Living with HIV is often not the worst experience it used to be but it still has the ability to affect how you look at life. Whether you’ve recently learned your diagnose or living with it for years, one may experience the emotional highs and lows of knowing dealing with the disease. It’s those low moments which can impact the dealing of your HIV status as mood has a connection to managing our healthy self.
There are studies that show that how you feel, has a relationship with your health. One recent study examined the connection between laughter and found that when you laugh, the diaphragm becomes a powerful pump for your lymphatic circulation, much like your heart serves as the central pump that propels blood through your blood vessels. This assists the lymphatic vessels in carrying this fluid through your body and helps your lymph nodes to clean and filter this fluid, removing waste products, dead cells, and even unwanted microorganisms. In essence, you’re helping your immune system simply by laughing and feeling good.
I’ve always hated someone telling me to smile when I felt like crying, yet it seems they were onto something. Although the last thing you want is someone telling you the “Sun will come out tomorrow”, there is an advantage to infusing positivity into your life. I speak from experience and share the top five positive traits I adopt when sadness appears on the horizon.
- Exercise- This has been my life saver and a contributor to my overall good health. There’s something about going to the gym and feeling great after a workout. I can actually feel the difference when I don’t go, as I’m more sluggish and likely to give into bad habits. Yet I’m fully aware that some may not care for a gym environment or have access to one; let alone the time. That’s valid. My recommendation would be to do something, even if it’s walking around the block during your work lunch break, creating your own gym in your garage or basement; even taking the stairs instead of the elevator. You’ll soon see the positive attributes of working out.
- Eating Well- Eliminating unhealthy foods has a connection to both how you feel and any workout routine one does. As people eat healthy, their moods improve, or visa verse — and as their moods improve, they cut their risk in half for a whole host of ills, from heart disease to diabetes, in part because they are more motivated to take good care of themselves. Certain foods contribute to one’s mood and unhealthy foods, such as sugar and salty foods, does the opposite. This was hard for me to initially adopt as I lived on a fast food diet. Yet the shift in my waistline and mood came when I denied myself fast and junk food. I suggest anyone considering changing their diet, start eliminating one bad food/snack and introduce a healthy item at least once a month. That way it will feel doable. Also consider online meal trackers such as Noom (noom.com), which can help manage and changing your diet.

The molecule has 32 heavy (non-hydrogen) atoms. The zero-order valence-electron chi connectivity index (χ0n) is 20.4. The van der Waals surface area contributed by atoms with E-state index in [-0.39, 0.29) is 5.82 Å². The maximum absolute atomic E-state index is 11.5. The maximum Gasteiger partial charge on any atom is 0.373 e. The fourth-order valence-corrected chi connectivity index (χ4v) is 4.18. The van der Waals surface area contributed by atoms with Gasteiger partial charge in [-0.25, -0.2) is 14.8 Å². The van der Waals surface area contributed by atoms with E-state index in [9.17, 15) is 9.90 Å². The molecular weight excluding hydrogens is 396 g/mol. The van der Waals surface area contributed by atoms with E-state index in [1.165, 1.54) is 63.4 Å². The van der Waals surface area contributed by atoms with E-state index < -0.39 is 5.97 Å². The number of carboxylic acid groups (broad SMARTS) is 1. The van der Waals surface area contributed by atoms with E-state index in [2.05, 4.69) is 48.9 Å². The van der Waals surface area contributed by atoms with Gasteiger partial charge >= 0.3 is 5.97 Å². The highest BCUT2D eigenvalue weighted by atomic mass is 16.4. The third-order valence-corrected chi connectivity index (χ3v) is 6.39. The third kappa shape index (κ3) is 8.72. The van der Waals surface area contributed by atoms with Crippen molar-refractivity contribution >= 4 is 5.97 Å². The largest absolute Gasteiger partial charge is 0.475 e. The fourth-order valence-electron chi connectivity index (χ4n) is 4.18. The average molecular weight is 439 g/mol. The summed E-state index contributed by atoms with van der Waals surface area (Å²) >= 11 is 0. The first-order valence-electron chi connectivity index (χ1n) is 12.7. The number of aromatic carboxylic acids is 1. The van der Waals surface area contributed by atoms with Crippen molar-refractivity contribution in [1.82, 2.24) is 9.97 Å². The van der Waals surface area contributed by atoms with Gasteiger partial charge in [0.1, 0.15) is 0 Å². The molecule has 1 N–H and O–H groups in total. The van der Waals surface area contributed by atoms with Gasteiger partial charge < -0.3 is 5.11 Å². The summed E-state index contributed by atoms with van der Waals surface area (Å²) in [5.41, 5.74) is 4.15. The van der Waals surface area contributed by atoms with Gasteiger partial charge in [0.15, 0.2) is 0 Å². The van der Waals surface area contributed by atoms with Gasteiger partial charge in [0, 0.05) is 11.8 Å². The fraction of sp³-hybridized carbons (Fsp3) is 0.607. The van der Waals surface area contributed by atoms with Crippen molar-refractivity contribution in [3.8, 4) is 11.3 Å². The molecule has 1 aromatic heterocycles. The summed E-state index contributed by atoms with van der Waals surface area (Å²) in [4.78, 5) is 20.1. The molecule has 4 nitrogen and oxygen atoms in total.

- Friends- Having HIV, in some instances creates a sense of sadness and loss of control. This, of course, leads to depressive thoughts and one’s mood. When I felt this way, instead of seeking out friends, I would do the opposite and isolate myself. I’m now aware that it’s during those sad times I need to surround myself with friends. Of course, it has to be friends who are part of your positive support system. The worst thing to do is surround yourself with people who will only make you feel worse. The key is to not cut yourself off. Isolation can do so much damage on your positive self. Although you may want to huddle in bed and pull the covers you’re your head, those are the times to connect with friends. Also, it has to be said connecting online with friends will never replace the face to face value.
- Journal- I have to personally say that journaling my HIV, made a positive difference in how I manage and live with it. When I started to place my journey on paper, I never knew I was creating a roadmap which would later allow me the opportunity to look back and reflect on my progress. It also provided me a way to release all that ‘stuff’ which was in my head, adding to my negative mood. This isn’t for everyone yet if one does commit to a journal, over time they will see the positive attributes it creates. You’ll be surprised what comes out and in a therapeutic way, writing our own story creates a sense of empowerment.
- Volunteer- Sometimes the act of doing for others, has a way to make one feel good. There are many opportunities to give back, especially to HIV-related services and programs. Whatever you decide to do, just know that your reward will be satisfying, not only to others but also yourself.
I’m sure there are other ways to stay positive and curious on what traits have others adopted. Love to hear ideas and suggestions.